Dáil debates

Wednesday, 13 June 2018

Parental Leave (Amendment) Bill 2017: Report and Final Stages [Private Members]


6:50 pm

Photo of Róisín ShortallRóisín Shortall (Dublin North West, Social Democrats) | Oireachtas source

I thank the Minister of State for speaking to amendments Nos. 1 and 2, which have been grouped. I am happy to support them to ensure the name and Title of the Bill better reflect what is being provided for. What is being provided for is pretty modest in European terms. The Minister of State spoke of the importance of paid parental leave and there is no doubt that is true. All of us would like to see the Government introducing paid parental leave for the first year of a child's life as soon as possible. It was a commitment in the programme for Government but progress has been pretty slow. What is being proposed is an extension to the entitlement to unpaid parental leave, which is not an alternative but rather an addition to paid parental leave. It is a different type of provision entirely, and its purpose is to provide flexibility to parents during a child's life up to the age of 12. This means that at particular times, perhaps during school holidays or when a child is going through a period or illness, when many different issues arise for parents, there can be flexibility for them so they can balance family responsibilities with work life. We must bear in mind that we are very much down the table in providing parental leave generally within Europe and there is much catching up to do.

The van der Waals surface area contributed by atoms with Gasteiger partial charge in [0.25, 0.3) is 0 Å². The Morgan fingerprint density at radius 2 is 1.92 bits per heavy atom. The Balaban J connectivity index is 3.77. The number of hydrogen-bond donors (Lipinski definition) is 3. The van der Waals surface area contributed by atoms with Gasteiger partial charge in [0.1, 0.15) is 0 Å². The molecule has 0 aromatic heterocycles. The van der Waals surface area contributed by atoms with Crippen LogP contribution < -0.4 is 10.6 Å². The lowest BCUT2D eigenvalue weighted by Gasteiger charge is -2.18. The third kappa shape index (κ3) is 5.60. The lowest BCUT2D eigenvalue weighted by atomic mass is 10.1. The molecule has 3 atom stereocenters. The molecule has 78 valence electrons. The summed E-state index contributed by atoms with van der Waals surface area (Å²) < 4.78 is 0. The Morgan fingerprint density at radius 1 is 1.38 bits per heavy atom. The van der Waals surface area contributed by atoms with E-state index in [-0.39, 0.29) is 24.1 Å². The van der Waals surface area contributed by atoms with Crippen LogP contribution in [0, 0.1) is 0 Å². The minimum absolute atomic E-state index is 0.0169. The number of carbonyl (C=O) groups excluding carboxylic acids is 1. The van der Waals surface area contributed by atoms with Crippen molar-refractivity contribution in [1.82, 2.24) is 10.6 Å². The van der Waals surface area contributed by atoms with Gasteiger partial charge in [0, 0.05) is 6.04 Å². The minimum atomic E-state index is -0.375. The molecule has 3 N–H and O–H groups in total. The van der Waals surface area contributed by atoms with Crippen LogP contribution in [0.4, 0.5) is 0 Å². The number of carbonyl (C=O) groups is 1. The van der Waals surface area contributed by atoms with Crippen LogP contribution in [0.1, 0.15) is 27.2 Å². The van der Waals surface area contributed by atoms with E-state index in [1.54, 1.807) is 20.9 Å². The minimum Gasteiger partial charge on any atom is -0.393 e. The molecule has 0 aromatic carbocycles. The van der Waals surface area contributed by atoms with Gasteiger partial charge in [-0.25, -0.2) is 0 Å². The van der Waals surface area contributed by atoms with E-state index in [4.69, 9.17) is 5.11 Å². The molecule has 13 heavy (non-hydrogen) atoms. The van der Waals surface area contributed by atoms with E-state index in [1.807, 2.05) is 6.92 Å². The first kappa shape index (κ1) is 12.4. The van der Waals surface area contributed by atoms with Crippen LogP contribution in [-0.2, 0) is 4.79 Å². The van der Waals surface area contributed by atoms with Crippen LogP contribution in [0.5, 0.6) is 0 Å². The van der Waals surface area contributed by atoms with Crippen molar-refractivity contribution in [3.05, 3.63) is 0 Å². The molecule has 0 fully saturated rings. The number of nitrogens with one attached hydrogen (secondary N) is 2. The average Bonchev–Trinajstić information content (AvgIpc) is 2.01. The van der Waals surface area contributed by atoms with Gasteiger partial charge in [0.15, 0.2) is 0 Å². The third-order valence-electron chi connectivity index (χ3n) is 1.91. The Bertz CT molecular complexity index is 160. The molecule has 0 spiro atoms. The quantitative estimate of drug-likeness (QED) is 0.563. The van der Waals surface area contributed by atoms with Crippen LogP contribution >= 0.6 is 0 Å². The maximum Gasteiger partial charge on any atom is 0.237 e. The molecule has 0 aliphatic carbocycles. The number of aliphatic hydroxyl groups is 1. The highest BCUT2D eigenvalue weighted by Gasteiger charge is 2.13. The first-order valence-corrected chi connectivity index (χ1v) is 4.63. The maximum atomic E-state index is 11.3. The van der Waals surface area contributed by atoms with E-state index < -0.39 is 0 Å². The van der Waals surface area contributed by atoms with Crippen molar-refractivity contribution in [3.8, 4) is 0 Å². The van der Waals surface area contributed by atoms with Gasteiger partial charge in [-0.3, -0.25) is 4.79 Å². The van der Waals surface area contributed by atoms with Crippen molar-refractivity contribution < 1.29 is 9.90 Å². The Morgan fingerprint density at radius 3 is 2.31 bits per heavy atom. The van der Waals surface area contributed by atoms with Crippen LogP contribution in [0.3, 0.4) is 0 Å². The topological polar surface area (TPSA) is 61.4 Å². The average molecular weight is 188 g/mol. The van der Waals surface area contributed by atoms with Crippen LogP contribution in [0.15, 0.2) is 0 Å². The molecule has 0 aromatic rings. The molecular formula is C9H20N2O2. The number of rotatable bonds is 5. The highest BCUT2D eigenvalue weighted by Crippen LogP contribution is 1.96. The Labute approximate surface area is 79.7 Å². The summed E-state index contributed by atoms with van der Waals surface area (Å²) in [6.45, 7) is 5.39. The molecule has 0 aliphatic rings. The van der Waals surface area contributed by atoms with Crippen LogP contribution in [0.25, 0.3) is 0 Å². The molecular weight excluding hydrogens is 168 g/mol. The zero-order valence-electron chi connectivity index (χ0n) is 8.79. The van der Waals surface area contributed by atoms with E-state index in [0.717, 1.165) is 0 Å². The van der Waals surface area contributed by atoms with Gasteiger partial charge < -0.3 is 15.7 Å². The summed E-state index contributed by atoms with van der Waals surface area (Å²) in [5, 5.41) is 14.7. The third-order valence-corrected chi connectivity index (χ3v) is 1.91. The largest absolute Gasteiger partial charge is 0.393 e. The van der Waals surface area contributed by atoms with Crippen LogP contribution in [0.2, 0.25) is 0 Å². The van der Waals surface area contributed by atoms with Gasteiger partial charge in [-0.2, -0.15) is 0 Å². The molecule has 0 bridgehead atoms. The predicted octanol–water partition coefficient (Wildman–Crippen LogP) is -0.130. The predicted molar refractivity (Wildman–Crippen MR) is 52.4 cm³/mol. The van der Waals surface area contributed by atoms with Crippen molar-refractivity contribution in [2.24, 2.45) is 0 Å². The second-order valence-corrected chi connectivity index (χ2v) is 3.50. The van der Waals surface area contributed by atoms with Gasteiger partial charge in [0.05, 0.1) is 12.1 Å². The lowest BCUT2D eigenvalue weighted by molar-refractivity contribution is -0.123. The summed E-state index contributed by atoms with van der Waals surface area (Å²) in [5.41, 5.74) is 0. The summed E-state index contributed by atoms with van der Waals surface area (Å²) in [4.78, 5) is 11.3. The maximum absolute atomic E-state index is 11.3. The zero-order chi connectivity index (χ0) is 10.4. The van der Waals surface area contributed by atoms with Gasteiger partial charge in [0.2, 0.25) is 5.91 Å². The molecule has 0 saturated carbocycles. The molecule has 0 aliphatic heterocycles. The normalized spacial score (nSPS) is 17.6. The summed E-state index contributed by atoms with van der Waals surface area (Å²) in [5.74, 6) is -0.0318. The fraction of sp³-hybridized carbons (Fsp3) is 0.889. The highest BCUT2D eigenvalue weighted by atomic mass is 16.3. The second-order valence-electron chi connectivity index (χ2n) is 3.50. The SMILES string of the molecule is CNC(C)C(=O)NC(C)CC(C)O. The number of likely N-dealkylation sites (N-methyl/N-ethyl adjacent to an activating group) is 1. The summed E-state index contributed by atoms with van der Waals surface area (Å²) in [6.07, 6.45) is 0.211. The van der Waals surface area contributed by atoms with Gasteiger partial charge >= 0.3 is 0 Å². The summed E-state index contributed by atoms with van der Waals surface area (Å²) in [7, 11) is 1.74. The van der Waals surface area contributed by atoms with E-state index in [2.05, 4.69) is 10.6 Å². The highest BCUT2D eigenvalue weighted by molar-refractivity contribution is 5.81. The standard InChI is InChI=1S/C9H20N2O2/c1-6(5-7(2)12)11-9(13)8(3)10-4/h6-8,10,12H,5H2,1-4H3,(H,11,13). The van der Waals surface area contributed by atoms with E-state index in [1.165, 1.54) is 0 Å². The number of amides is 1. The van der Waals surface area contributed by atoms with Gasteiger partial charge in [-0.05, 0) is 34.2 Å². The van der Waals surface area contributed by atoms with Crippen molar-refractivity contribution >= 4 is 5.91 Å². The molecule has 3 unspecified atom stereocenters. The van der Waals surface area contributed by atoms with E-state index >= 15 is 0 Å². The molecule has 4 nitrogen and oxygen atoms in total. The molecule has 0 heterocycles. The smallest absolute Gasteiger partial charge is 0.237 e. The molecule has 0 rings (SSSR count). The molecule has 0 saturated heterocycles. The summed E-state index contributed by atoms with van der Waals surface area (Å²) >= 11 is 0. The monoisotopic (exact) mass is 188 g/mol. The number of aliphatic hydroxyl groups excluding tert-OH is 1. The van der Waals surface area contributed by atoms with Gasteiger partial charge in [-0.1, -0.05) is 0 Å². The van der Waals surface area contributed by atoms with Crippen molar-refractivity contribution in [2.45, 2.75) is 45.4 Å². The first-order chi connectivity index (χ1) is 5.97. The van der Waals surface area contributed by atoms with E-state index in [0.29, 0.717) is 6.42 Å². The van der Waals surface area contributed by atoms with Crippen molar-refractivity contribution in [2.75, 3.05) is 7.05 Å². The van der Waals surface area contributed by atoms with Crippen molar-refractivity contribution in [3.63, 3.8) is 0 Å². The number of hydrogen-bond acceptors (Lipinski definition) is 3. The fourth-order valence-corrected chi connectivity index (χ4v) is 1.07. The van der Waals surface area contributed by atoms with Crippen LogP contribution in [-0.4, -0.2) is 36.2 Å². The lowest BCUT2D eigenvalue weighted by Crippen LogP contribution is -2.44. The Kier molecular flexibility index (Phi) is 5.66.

I was surprised by some of the points raised by the Minister of State. It is a positive aspect of this initiative that it has received cross-party support. It certainly has much support outside this House among parents who are crying out for this flexibility. There has been no mention of any kind of constitutional issue up to now and I do not see that there could be any constitutional issue. The Minister of State also hinted at potential costs, but this was checked beforehand and there is no question of a money Bill. That advice came from the Department of Public Expenditure and Reform and it has been cleared from that perspective. Any potential cost on employers would be minimal. It will not happen that next week all parents will start claiming additional leave, but instead it would happen over a long period of a childhood. It is a very modest proposal that is about helping parents, many of whom are struggling to juggle different responsibilities.

The Minister of State mentioned that many low-paid parents might not be able to afford to take unpaid leave, but I repeat that this is not a substitute for paid parental leave. It will be in addition to that leave so it is different. It is about providing a level of flexibility so that parents have the option of taking time off at different stages. We can consider the very high cost of child care and sometimes there is very little in the difference if a parent takes a month of the school summer holidays off work to look after children at home. Taking into consideration tax and the cost of travelling to and participating in work, there may sometimes be very little in the difference. It is an option open to everybody. It is a sensible and modest enough move. I very much welcome the cross-party support we have achieved through Second and Committee Stages and I hope it will continue so we can see the Bill passing Report and Final Stages tonight.

I acknowledge the very strong support that Senator Buttimer has given the Bill. He has committed to facilitating its early passage through the Seanad before the recess, which would be a very positive development. There are certainly many parents watching what is happening tonight who will very much welcome these improvements if we can continue to take an all-party approach.


No comments

Log in or join to post a public comment.